That same assumption has also spread to infect nearly every contemporary discussion of change over time. After my post "Taking Evolution Seriously" appeared a few weeks back, for example, one of my longtime readers forwarded me comments from a discussion on an email list, whose members took me to task in no uncertain terms for my discussion on the evolutionary process. When I said that no organism is "more evolved" than any other and that evolution has no particular direction or goal, they insisted, I was simply wrong; evolution progresses in the direction of increased complexity over time, one person claimed, and another suggested that I would be better informed if I read more of the writings of the late Stephen Jay Gould.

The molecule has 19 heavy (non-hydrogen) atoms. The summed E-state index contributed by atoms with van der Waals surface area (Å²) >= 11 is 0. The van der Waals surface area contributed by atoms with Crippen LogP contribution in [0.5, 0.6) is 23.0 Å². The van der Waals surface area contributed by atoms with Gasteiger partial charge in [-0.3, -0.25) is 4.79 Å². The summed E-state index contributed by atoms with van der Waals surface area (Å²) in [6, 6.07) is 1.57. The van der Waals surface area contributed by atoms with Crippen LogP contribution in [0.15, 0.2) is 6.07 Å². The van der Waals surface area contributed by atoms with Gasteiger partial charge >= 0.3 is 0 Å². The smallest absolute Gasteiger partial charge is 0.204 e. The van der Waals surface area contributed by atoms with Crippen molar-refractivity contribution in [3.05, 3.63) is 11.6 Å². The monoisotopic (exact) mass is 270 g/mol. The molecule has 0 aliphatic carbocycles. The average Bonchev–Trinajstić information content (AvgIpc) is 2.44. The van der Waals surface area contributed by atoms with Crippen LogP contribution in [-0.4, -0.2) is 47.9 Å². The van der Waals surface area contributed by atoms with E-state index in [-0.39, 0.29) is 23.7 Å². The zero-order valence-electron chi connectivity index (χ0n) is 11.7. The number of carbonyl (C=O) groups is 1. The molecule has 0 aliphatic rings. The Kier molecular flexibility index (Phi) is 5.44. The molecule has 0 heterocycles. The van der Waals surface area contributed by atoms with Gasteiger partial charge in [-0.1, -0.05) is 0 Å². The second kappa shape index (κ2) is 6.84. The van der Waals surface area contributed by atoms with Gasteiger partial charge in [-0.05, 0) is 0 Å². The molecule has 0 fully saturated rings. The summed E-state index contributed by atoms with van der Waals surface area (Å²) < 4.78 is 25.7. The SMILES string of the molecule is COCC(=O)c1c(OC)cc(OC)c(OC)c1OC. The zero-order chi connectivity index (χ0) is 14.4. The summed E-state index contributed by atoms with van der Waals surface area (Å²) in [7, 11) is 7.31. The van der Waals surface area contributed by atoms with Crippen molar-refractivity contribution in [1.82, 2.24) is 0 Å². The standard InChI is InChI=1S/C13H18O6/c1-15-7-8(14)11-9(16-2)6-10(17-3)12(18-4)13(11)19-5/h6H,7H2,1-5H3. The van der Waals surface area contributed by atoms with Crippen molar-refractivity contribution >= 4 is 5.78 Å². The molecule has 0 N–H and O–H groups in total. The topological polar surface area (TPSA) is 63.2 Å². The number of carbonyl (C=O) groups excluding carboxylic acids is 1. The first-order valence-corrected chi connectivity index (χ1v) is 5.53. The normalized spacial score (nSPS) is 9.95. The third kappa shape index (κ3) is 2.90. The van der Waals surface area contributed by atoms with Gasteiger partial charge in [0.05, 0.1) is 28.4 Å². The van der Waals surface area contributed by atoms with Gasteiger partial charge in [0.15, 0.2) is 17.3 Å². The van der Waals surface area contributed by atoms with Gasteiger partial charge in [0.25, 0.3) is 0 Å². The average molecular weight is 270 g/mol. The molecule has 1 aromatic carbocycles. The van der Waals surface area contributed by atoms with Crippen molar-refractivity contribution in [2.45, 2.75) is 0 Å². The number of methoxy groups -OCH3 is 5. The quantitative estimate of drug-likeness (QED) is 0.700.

Now I have no objection to reading more of Gould's work, as I've already enjoyed many of his books. For that matter, I've read a fair amount of evolutionary theory, beginning with Darwin and continuing through some of the most recent theorists, and also took college courses in evolutionary ecology and several related branches of environmental science. One thing this taught me is that attempts are always being made to stuff evolution into a historicist straitjacket. Another thing I learned is that these attempts are rejected by the great majority of evolutionary biologists, because the evidence simply doesn't fit.